# Polynomial interpolation over the integers such that all coefficients are from the integers

If one is given $t$ different points of a polynomial (all values are from the integers), is it then always possible to construct a polynomial of degree $t$ such that it interpolates all points AND all coefficients are from the integers?

Second: What if some of the points correspond to derivatives? So can the Brikhoff interpolation problem with $t$ points given be used to interpolate a polynomial of degree $t$ such that all coefficients are from the integers?

Note that it is wanted that we are only given $t$ points to interpolate a polynomial of degree $t$. This gives one degree of freedom. Otherwise it is easy to find a counterexample.

First question: Let $x_1,x_2, \ldots, x_t \in \mathbb{N}_0$ such that all $x_i$ are distinct and ordered, i.e., $0\leq x_1 < x_2 < x_3 < \ldots < x_t$. And let let $y_1,y_2, \ldots, y_t \in \mathbb{Z}$. Does there exist a polyonimial $f(x) = a_0 + a_1x + a_2 x^2 + \ldots + a_t x^t$ such that for all $i$ it holds that $f(x_i)=y_i$ and all $a_j \in \mathbb{Z}$.

Second question: Now assume that $c_1^{i_1}, c_2^{i_2}, \ldots, c_t^{i_t} \in \mathbb{Z}$, where $i_j \in \mathbb{N}_0$ is just an indice (not the power). For these indices it holds that $0 \leq i_0 \leq i_1 \leq \ldots \leq i_t < t$ and at least one $i_j > 0$.

Does there exist a polyonimial $f(x) = a_0 + a_1x + a_2 x^2 + \ldots + a_t x^t$ such that for all $j$ it holds that $f^{i_j}(x_j)=c_j^{i_j}$ and all $a_j \in \mathbb{Z}$, where $f^{i_j}(x)$ denotes the $i_j$-th derivative of $f(x)$.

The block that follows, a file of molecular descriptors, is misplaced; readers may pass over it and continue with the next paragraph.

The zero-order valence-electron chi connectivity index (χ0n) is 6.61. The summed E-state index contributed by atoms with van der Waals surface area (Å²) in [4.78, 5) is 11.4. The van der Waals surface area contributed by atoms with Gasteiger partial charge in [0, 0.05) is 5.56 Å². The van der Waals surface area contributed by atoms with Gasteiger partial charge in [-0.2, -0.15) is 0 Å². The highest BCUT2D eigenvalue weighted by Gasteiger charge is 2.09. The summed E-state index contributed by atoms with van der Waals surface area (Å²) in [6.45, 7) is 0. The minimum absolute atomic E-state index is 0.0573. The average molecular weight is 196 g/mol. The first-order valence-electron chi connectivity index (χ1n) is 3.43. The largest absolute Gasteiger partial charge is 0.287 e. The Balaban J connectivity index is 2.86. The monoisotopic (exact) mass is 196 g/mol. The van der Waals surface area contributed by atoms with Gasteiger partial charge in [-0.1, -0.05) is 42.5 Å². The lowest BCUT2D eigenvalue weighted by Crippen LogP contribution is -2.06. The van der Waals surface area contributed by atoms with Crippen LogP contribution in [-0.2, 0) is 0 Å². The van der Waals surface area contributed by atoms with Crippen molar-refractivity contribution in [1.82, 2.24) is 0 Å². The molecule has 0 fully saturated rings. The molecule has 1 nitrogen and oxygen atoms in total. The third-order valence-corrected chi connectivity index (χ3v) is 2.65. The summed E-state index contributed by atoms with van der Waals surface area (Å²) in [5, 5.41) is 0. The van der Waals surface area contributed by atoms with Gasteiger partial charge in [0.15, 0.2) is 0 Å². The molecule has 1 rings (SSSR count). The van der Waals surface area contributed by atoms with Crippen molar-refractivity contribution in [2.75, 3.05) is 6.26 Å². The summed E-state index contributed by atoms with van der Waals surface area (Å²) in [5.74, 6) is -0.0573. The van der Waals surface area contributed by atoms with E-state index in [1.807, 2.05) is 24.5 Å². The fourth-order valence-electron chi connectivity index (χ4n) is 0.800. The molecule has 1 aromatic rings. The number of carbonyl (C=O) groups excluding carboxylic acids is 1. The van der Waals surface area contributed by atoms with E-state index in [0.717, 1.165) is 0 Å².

I tried to solve the second question with Birkhoff interpolation. The Birkhoff interpolation can be used to reconstruct the function and also single coefficients: The interpolation of one coefficient is based on a matrix $A$ which is determined by all $x_j$ and $c_j^{i_j}$. Then a coefficient $a_{k-1}$ is computed as $det(A_k)/det(A)$ where $A_k$ is obtained from $A$ by replacing the $k$-th column of $A$ with the $c_j^{i_j}$ in lexicographic order. However, I'm not able to proof that $det(A_k)/det(A) \in \mathbb{Z}$. Note that if we want to interpolate the polynomial of degree $t$ with only $t$ points/derivatives given, then we have to see the birkhoff interpolation problem as a problem where we are given $t+1$ points/derivates but we are allowed to modify one point $(x_z,c_z^{i_z})$ arbitrarily.

The problem is also closely related to determinants, but I have very little knowledge in this area.

Until now, I couldn't construct a counterexample for it or proof it.

A proof, counterexample or any hints where to get additional information would be great! Or maybe someone knows something about the eigenvalues of the matrix of the Birkhoff interpolation?

• I edited the restriction on the $x_i$ to be in the natural numbers including zero. And for the second problem that we have at least one derivative. – ZoDiaC Jul 13 '18 at 8:03

In general this is not true. Take $t=2, x_1=-1,x_2=1,y_1=0,y_2=1$. Then $a_0-a_1+a_2=0, a_0+a_1+a_2=1$. Adding this equations results in $2(a_0+a_2)=1$ which is impossible for integers $a_0,a_2$.
• Thanks for the fast reply. I had a small mistake in my $x_i$ that they need to be in the natural numbers and not in the integers. Will it still fail? Especially for the second case? – ZoDiaC Jul 13 '18 at 7:59
• I got your idea, and now I can reconstruct a counter example for the first case: $x_1=2, x_2=4,y_1=0,y_2=1$, then $a_0 + 2 a_1 + 4 a_2 = 0$ and $a_0 + 4 a_1 + 16 a_2 = 1$, however subtracting these two equations implies that $2 (a_1 + 6 a_2) = 1$ which is still impossible for $a_i$ beeing an integer. – ZoDiaC Jul 13 '18 at 8:09